Weekend Edition food commentator Bonny Wolf is trying to understand if the glass is half-full or half-empty when it comes to arguments for and against raw, unpasteurized milk.
I first drank raw milk two years ago, at a dinner given by a college anthropology class in Maryland. The professor, whose three small children drink only raw milk, had to go to Pennsylvania to get it since it's illegal to sell it in Maryland.
I felt a slight thrill of danger before my first sip because, according to the federal government, drinking raw milk is a very bad idea.
A woman talks on her cellphone in a slum area of Bhopal last month.
Credit Sanjeev Gupta / EPA /Landov
An Indian boy carries empty canisters to be filled at a water depot in a New Delhi slum. Data from India's latest census shows that although millions of Indians have access to technology such as TVs and cellphones, many millions more still lack basic amenities such as sanitation and water.
India's once-a-decade census has turned up some striking numbers: The population grew this past decade by 181 million — that's the total population of Brazil. India now has more than 1.2 billion people and is on track to overtake China as the world's most populous nation in 2030.
India's rapid economic growth — and its long-standing poverty — are also reflected in the census. More than half of all Indian households now have cellphones, but fewer than half have toilets.
Connor, 10, Tyler, 7, Cameron, 9, Keegan, 9, and Hannah Butt, 10, decorate welcome home signs for their father, Jon, at the welcome home ceremony for the National Guard's 182nd Infantry Battalion in Melrose, Mass.
Credit Photos by Becky Lettenberger / NPR
A portrait of Spc. John Nestico, 27, is displayed in his family's home in Woburn, Mass. Nestico wanted to be a soldier since he was a little boy, his mother, Judy says.
Credit Photos by Becky Lettenberger / NPR
Spc. Jonathan Nestico, 27, (center) self-identified as needing special attention during re-entry processing
A Chaplain Guides: How Chaplain Rick Ebb Helps Soldiers Transition
Back from a yearlong deployment to Afghanistan, the 182nd Infantry Regiment of the Army National Guard had to make a pit stop before heading home. At Camp Atterbury in Indiana, the service members were far from their families, most of which are in Massachusetts and Rhode Island.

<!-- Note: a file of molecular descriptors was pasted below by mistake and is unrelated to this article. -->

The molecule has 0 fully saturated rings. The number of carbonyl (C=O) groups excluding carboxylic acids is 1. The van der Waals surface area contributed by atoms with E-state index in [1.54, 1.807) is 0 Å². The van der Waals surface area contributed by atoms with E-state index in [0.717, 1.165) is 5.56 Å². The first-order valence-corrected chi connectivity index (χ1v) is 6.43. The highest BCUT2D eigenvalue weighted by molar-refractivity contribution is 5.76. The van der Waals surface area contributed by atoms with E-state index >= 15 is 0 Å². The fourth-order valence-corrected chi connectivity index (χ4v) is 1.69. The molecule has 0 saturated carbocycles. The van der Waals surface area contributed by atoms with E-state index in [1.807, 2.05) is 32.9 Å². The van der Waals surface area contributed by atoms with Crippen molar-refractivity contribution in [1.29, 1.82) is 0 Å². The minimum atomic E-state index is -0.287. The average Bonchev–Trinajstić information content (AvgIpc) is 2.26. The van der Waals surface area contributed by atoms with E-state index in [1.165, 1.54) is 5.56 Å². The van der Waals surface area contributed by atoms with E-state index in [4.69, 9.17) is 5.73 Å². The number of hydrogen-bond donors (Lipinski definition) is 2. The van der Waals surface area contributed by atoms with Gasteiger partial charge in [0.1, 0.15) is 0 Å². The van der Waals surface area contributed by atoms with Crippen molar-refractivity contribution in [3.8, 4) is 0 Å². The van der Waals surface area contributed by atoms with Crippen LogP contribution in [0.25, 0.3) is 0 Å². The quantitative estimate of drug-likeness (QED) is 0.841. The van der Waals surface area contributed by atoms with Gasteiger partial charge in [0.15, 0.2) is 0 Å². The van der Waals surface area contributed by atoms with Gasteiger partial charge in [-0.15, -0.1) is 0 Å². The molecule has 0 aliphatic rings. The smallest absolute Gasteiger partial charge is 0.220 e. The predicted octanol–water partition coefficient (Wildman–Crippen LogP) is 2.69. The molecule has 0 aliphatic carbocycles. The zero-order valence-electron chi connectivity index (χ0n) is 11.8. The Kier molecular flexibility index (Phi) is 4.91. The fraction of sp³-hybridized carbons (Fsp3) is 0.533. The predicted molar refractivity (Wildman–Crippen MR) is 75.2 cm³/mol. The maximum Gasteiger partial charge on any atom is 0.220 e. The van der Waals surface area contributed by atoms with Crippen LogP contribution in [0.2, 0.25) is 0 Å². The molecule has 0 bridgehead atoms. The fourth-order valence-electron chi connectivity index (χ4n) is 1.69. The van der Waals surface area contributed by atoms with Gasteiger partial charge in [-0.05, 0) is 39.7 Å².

The returning soldiers had to go through a series of checkups and assessments before their welcome-home ceremony, which marks the moment they return to civilian life and the people they left behind.
Before they got there, there was anxiety on both sides — for soldiers and their families.
On-Air Challenge: Every answer is the name of a popular music group, past or present. You'll be given clues in which two letters in the group's name have been changed. For example, given "The Bench Boss," the answer would be "The Beach Boys," after changing the N in "Bench" to an A and the first S of "Boss" to a Y.
Religious leaders stop to pray as they march to the state Capitol for a rally to support repealing the death penalty, in Hartford, Conn., on Tuesday. The state Senate passed a bill abolishing capital punishment Thursday.
Following a vote this week in the state Senate, it's all but certain that Connecticut will become the next state to abolish the death penalty. But residents are divided over what a repeal will mean for those currently on death row.
State Sen. Edward Meyer stressed that the bill — which makes life in prison without parole the maximum sentence — was not retroactive.
"It doesn't affect the 11 inmates that are on death row right now," he said.
Simone (pronounced "Simon") Felice is a poet, a novelist and a musician from rural New York state who has lived through two near-death experiences. At 12, he suffered a brain aneurysm, and in June 2010, he underwent emergency open-heart surgery. He jokes, "I guess I came out of the factory a little defective."
With Love is singer Rosie Thomas' first full-length album in four years, and she's experienced many ups and downs in that time. One of the downs was an injury: Her thyroid broke, causing her to take a hiatus from music.
Weekends on All Things Considered guest host Laura Sullivan speaks with NPR reporter Joseph Shapiro about the sentence of Shirley Ree Smith's "shaken baby" case. California Gov. Jerry Brown has commuted Smith's sentence. Despite her claims of innocence, Smith was convicted in December 1997, and has been free since 2006 awaiting the results of her appeals.
It's WEEKENDS on ALL THINGS CONSIDERED from NPR News. I'm Laura Sullivan.
PRESIDENT BARACK OBAMA: Businesses created another 121,000 jobs last month in the unemployment rate ticked down. Our economy has now created more than four million private sector jobs over the past two years.
MITT ROMNEY: A record number of Americans are now living in poverty. And the most vulnerable are the ones that have been hurt the most. Thirty percent of single moms are now living in poverty.